An ancestor, Tse-gu-dzih, caused the deluge … Men were wicked … (Lolos, South-West-China). [Frazer 1975: 84]

               When Tomo’s descendants on earth turned bad, Pulugu sent a large flood without warning to punish them (Andaman). [Andree 1891: 27]. Mankind multiplied and had to disperse, and after the death of Tomo grew ever more forgetful of its creator. One day Puluga got angry and a flood covered the whole world and destroyed mankind. [Eliade 1958: 43f.]. Some time after the first people had been created, men grew disobedient and regardless of the commands which the Creator had given them at their creation. So in anger he sent a great flood which covered the whole land, except perhaps Saddle Peak where the Creator himself resided (Andaman Islands). [Frazer 1975: 87f.]

               Singbonga, the supreme being, created mankind on the earth. The people turned bad, however: instead of washing and working they danced and drank. He sent a flood to punish them (Mundari). [Andree 1891: 26f.]

                               When men multiplied on the earth, evil prevailed everywhere. Two teachers of the true religion of Tane, Para-whenua-mea and Tupu-nui-a-uta, were rejected by the people and made a raft with a house on top of it and loaded it with food and dogs. Then they invoked a heavy rain. They embarked with two men called Tiu and Reti and a woman named Wai-puna-hau. So it rained in torrents for four or five days, and then the priest repeated incantations to make the rain cease, and it ceased. But still the flood rose; … (M~ori, New Zealand). [Frazer 1975: 94ff.]

               Once the earth was covered by flood and nothing but a few mountaintops were left. This flood was caused by Lohero, who was angry about the people (southeastern district of New-Guinea). [Andree 1891: 57]. Lohero and his younger brother were angry about the other people and caused the great waters to come forth, forming a sea, flooding all the low land, and driving the people back to the mountains (Kabadi district, New Guinea). [Frazer 1975: 89]

                •?             When the earth grew old and dirty, Debata, the creator, sent a great flood to destroy every living thing (Batak, Sumatra). [Frazer 1975: 84]

               Tumbainot and his wife Naipande had three sons, Oshomo, Bartimaro and Barmao. In those days the world was thickly peopled, but men were not good … But at last, one unlucky day, a certain man named Nambija knocked another man named Suage on the head. Then God commanded Tumbainot to build an ark of wood with his family and some animals. When they were all safely aboard, …, God caused it to rain so heavily and so long that a great flood took place, and all men and beasts were drowned, except those which were in the ark; for the ark floated on the face of the waters (Masai). [Frazer 1975: 130f.]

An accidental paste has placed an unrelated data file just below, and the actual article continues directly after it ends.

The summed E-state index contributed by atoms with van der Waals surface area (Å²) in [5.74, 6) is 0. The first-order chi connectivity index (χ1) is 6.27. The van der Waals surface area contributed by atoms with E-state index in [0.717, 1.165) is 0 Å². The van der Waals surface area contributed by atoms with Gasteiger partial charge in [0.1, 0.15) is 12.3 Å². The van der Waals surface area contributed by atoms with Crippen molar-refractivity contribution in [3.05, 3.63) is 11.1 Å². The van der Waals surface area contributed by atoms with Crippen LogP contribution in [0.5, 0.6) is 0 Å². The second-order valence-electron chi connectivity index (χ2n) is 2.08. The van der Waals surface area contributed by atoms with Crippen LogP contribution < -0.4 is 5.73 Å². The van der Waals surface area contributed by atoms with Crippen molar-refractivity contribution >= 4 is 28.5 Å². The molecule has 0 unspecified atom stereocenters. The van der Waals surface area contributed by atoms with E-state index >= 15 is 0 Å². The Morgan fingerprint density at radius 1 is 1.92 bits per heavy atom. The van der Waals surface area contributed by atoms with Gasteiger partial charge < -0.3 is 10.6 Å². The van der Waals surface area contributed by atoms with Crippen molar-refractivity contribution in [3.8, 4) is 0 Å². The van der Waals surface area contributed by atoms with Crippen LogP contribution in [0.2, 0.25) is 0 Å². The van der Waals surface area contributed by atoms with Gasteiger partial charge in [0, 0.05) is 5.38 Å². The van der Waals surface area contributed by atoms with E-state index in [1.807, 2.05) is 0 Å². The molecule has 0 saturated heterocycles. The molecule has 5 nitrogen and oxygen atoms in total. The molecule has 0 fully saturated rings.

A long time ago the powerful serpent Maskanako, noting war and confusion among the people, decided to destroy them and sent a huge flood (Walam Olum or pictorial writing of the Delaware Algonquin Indians). [Andree 1891: 71-75]

               Huge showers of rain covered the earth with flood and all bad people drowned. Some people saved themselves in their canoes on the highest mountains. A dove flew out to watch the dead (Twana Indians, on Puget Sound). [Andree 1891: 89f.]. Once on a time the people were wicked, and to punish them a great flood came, which overflowed all the land except one mountain. The people fled in their canoes to the highest mountain in their country … and as the water rose above it they tied their canoes with long ropes to the highest tree, but still the waters rose above it … They also speak of a pigeon which went out to view the dead (Twanas, on Puget Sound). [Frazer 1975: 126]

               The great spirit sent a great flood in which most bad people drowned. The survivors had to build a temple on top of which a perpetual fire had to be tended. This temple had to serve as a refuge for if a similar disaster would befall the people. Then an earthquake followed and the flames reached heaven, whereas the stars melted. The people who hid in the temple were thrown into a large hole like pebbles (Washo Indians, California). [Andree 1891: 93]

               Aiomun Kondi, because of the wickedness of mankind, had twice destroyed the world, once by fire and once by flood. The pious chief Marerewana was informed of the coming flood beforehand and saved himself and his family in a large canoe. With a long cable of bush-rope he tied his bark to the trunk of a great tree (Arawaks of British Guiana). [Frazer 1975: 103]

                               Tupe, the supreme god, commanded the wise man Tamanduare to climb in palm trees in order to escape the flood which was about to destroy mankind. They did so and repeopled the earth after the flood (Tupi). [Andree 1891: 123]. The god Tupi revealed the coming of a flood to Tamanduare. He was told to take refuge in a particular palm-tree on a mountain-top. When he and his family were safe there, it began to rain, and it rained and rained till all the earth was covered. After the flood they repeopled the world (Cape Frio Indians). [Frazer 1975: 98]

               When the giants made of stone did no longer please him, he destroyed them in a flood, afterwhich Viracocha created sun and moon over Lake Titicaca and fashioned men and animal from clay. [Lang I; MacKenzie a]